Leave this site

Blog | 24 August 2023

Why does society stand by celebrity perpetrators?

Our Communications Officer explores how holding out idols to a higher standard can negatively affect survivors.

Over the past few weeks, our newsfeeds have been busy with rumblings of Mason Greenwood’s potential return to Manchester United Football Club. Along with news of celebrities standing by Lizzo amid allegations of sexual and professional misconduct and Kevin Spacy being cleared of all charges, it can be confusing to know how to react when celebrities and iconic figureheads of our society stand accused, especially when there is so often a lack of accountability.

To recap, back in October 2022 Manchester United star Greenwood was charged by Greater Manchester Police with attempted rape, controlling and coercive behaviour and assault following the leak of incriminating video footage online.

We now know, in a shameful and evasive statement, that the club has decided to terminate his contract due to internal and public backlash, but explicitly maintained his innocence. In our view, this stance is irresponsible and harmful to survivors of sexual and domestic abuse. We believe that Manchester United are continuing to protect Greenwood as an asset they can sell on.

It is clear that among a community of fiercely loyal football fans, many supporters echo the club’s sentiment and maintain that due to the dropped charges and collapse of his case, Greenwood is innocent. A sad reality of our criminal justice system is that there are many different reasons why charges are dropped and perpetrators often slip through the legal system. The popular “innocent until proven guilty” mentality fails to acknowledge the deep-rooted cracks within a legal system that fails to support survivors.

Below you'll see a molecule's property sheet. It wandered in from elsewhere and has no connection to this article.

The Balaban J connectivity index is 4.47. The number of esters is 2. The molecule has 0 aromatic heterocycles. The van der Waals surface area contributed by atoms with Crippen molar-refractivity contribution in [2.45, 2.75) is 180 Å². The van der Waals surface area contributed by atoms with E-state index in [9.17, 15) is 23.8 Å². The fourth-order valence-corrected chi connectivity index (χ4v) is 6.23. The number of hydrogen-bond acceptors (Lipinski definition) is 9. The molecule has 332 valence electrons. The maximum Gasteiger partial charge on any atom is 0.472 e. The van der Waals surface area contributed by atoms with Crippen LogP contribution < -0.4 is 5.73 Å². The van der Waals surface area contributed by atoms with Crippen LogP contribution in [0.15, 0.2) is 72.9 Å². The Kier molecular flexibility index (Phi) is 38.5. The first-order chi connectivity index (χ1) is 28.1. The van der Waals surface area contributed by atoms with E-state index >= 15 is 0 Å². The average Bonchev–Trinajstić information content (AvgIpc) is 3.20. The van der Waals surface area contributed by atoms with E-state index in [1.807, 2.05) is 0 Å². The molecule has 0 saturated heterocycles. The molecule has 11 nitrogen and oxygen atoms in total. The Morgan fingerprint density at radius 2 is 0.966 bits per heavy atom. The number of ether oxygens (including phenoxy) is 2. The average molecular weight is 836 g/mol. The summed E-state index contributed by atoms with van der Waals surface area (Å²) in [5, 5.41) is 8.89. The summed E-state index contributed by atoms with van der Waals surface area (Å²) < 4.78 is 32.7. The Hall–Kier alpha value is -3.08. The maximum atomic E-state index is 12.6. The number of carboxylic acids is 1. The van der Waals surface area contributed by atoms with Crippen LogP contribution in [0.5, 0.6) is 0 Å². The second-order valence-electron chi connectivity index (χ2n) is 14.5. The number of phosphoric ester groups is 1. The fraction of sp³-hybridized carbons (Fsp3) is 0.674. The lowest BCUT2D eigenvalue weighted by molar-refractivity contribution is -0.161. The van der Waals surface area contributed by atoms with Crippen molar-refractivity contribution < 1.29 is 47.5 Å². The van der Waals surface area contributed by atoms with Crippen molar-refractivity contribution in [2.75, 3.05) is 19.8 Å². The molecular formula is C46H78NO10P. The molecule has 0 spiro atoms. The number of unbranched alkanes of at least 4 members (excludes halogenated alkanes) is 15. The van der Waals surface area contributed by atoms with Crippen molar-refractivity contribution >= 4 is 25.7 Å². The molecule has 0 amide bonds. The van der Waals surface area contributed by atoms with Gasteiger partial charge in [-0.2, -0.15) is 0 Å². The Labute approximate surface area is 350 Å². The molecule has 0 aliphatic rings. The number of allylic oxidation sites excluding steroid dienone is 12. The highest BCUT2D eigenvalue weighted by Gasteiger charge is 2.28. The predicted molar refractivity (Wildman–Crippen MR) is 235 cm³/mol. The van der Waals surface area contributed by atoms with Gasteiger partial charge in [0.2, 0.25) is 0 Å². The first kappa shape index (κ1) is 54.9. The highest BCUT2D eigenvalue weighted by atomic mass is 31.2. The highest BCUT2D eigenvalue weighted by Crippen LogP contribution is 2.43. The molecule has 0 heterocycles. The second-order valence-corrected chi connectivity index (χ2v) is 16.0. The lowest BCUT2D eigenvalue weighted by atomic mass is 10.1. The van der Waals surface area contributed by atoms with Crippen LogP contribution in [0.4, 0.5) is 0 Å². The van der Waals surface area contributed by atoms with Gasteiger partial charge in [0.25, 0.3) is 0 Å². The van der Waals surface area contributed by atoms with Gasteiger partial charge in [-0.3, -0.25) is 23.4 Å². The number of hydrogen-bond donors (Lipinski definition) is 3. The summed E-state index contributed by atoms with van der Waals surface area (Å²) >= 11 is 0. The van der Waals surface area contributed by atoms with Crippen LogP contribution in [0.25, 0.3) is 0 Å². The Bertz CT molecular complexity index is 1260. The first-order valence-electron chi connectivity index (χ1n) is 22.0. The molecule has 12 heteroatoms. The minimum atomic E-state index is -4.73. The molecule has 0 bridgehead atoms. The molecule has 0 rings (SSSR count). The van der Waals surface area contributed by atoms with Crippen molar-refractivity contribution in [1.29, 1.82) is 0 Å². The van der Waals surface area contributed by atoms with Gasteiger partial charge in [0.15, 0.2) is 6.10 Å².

But what about the emotion behind it? Why does Greenwood’s fall from grace, Lizzo’s hypocrisy or Kevin Spacey’s abuse of power cut us so deep? It can sometimes feel that fans’ identities are so interwoven with their idol’s public image that when they topple off their cloudy perch atop Mount Olympus the aftermath is too painful to acknowledge. So we make excuses. We hold celebrities in such high esteem that we refuse to allow their image to be tarnished. We cheer them on, we sing their songs, and we watch their movies – we see ourselves reflected in their words and actions, so their fall from grace can be painful.

So what does this say for how we treat those who are brave enough to speak up? By defending perpetrators we create an environment impossible for survivors to be believed or respected. On the flipside, by believing survivors we create a safer society where survivors feel empowered to speak up about sexual violence, perpetrators are held accountable, and those in positions of power are challenged by their fans and made to do better. We need to think twice about the pedestals on which we place our singers, actors, athletes and news anchors and see them as the infallible human beings that they are.